Myelopathy is a medical condition that involves the compression of the spinal cord which prevents it from properly exchanging nerve signals with the brain and the rest of the body. Although it is not an actual injury of the , it may lead to permanent damage if you do not receive treatment.
Learning to recognize early or even advanced symptoms of myelopathy can help you schedule a timely checkup with a doctor if you notice any signs.
Myelopathy differs from myopathy, a muscular disorder, and , a pinching of the nerve root in the back. Although radiculopathy can happen in addition to myelopathy, they are separate medical conditions.
Types of Myelopathy
The type of myelopathy you are experiencing depends on the location of your compressed nerve along the spine: neck, chest, or lower back.
- Cervical Myelopathy. This is the most common form of myelopathy and often causes neck pain. It often occurs due to degeneration of the cervical spine.
- Thoracic Myelopathy. This type occurs in the middle region of the spin. The nerve compression of the spinal cord usually happens due to bulging or herniated discs, trauma, or bone spurs.
- Lumbar Myelopathy. This rarer form of myelopathy happens when the spinal cord ends in the upper section of the lumbar spine.
Myelopathy Risk Factors
Common risk factors for myelopathy include:
- Age-related cervical or spinal deterioration
- Bone spurs or inflammation in the spine
- Cervical or spinal conditions like stenosis
- Heavy lifting with inappropriate posture
- High-impact sports
Additional risk factors concern your lifestyle habits, such as a lack of physical activity, smoking, excessive alcohol consumption, and obesity. Certain professional occupations that require repeated motions and put intense strain on your back can also increase your risk of developing myelopathy.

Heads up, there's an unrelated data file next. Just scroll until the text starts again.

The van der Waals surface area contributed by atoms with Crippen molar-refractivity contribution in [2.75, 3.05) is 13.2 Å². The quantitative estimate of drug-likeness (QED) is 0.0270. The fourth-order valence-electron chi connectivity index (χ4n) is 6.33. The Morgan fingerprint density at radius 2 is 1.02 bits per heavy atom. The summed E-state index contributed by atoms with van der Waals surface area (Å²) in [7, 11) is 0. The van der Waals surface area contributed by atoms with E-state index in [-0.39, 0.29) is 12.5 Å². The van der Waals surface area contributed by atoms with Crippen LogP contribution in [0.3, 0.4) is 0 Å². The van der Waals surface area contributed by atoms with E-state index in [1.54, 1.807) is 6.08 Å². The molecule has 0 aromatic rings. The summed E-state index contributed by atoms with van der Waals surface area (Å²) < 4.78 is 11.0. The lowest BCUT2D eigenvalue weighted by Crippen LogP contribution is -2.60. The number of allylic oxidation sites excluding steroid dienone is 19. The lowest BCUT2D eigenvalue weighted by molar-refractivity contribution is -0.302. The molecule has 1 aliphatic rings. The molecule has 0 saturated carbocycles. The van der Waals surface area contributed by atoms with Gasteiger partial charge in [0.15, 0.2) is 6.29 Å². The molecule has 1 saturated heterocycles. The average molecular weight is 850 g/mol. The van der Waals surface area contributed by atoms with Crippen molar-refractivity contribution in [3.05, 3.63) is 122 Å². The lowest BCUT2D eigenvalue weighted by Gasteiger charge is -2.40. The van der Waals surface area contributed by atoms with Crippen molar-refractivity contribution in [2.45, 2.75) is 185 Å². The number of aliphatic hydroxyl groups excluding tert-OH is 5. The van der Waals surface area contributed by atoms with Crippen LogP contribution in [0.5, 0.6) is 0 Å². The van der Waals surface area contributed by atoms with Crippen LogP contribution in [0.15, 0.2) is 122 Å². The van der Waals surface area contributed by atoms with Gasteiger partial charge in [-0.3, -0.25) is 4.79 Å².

Common Myelopathy Symptoms
Learning to recognize symptoms that can be early signs of myelopathy can help you seek medical attention before the condition worsens. You may notice that some of your symptoms do not occur every day. However, you should consult a doctor because the infrequency of symptoms does not mean that the condition is going away.
Early myelopathy signs include:
- Difficulties with fine motor skills
- Neck stiffness and aches
- Tingling or numbness
- Occipital neuralgia
- Reduced range of motion
- Pain in the neck, arms, legs, or lower back
As myelopathy progresses, you may experience additional symptoms such as difficulty walking, or significantly reduced balance or coordination. It may also result in loss of bladder control. Cervical myelopathy can also result in confusion and other cognitive issues.
Myelopathy Diagnosis and Treatment Options
If you experience any symptoms that may indicate myelopathy, you should speak to your primary care doctor or an orthopedic specialist. Your medical provider will perform a detailed physical examination and look at your health history. Their goal is to rule out other medical issues that share symptoms with myelopathy.
Many doctors use for myelopathy including x-rays, MRI scans, and computed tomography scans. They can order myelography to check for abnormalities in the spinal cord and find their precise location if necessary. A doctor can also request an electromyogram to figure out which nerve root is suffering from the compression.
Treatment options for myelopathy depend on the type and severity of your condition. A common approach is a surgical decompression from the front or back of your spine. This helps create appropriate space for both the spinal cord.
No matter how early or advanced your symptoms may be, seeking medical attention can make a positive difference in receiving adequate diagnosis and treatment for all types of myelopathies.